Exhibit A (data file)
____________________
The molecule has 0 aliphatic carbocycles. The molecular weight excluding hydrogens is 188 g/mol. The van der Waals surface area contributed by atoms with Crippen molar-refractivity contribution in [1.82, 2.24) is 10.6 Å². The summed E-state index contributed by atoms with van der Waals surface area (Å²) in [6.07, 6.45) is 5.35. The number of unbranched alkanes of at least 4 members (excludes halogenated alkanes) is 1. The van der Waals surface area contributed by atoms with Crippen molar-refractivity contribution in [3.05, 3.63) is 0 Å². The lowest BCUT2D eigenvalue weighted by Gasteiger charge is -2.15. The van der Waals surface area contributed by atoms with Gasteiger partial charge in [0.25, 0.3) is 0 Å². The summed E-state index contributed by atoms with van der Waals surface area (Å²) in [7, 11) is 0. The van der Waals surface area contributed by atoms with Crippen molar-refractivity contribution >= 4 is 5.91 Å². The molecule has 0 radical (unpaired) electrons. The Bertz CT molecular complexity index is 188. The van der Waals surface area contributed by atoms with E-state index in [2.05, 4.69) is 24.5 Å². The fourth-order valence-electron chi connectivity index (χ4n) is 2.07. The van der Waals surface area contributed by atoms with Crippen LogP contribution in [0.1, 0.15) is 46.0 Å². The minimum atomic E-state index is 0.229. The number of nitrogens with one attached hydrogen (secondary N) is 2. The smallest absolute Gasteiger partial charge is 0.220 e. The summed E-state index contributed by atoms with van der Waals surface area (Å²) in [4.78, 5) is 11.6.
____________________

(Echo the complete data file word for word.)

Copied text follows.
The molecule has 0 aliphatic carbocycles. The molecular weight excluding hydrogens is 188 g/mol. The van der Waals surface area contributed by atoms with Crippen molar-refractivity contribution in [1.82, 2.24) is 10.6 Å². The summed E-state index contributed by atoms with van der Waals surface area (Å²) in [6.07, 6.45) is 5.35. The number of unbranched alkanes of at least 4 members (excludes halogenated alkanes) is 1. The van der Waals surface area contributed by atoms with Crippen molar-refractivity contribution in [3.05, 3.63) is 0 Å². The lowest BCUT2D eigenvalue weighted by Gasteiger charge is -2.15. The van der Waals surface area contributed by atoms with Gasteiger partial charge in [0.25, 0.3) is 0 Å². The summed E-state index contributed by atoms with van der Waals surface area (Å²) in [7, 11) is 0. The van der Waals surface area contributed by atoms with Crippen molar-refractivity contribution >= 4 is 5.91 Å². The molecule has 0 radical (unpaired) electrons. The Bertz CT molecular complexity index is 188. The van der Waals surface area contributed by atoms with E-state index in [2.05, 4.69) is 24.5 Å². The fourth-order valence-electron chi connectivity index (χ4n) is 2.07. The van der Waals surface area contributed by atoms with Crippen LogP contribution in [0.1, 0.15) is 46.0 Å². The minimum atomic E-state index is 0.229. The number of nitrogens with one attached hydrogen (secondary N) is 2. The smallest absolute Gasteiger partial charge is 0.220 e. The summed E-state index contributed by atoms with van der Waals surface area (Å²) in [4.78, 5) is 11.6.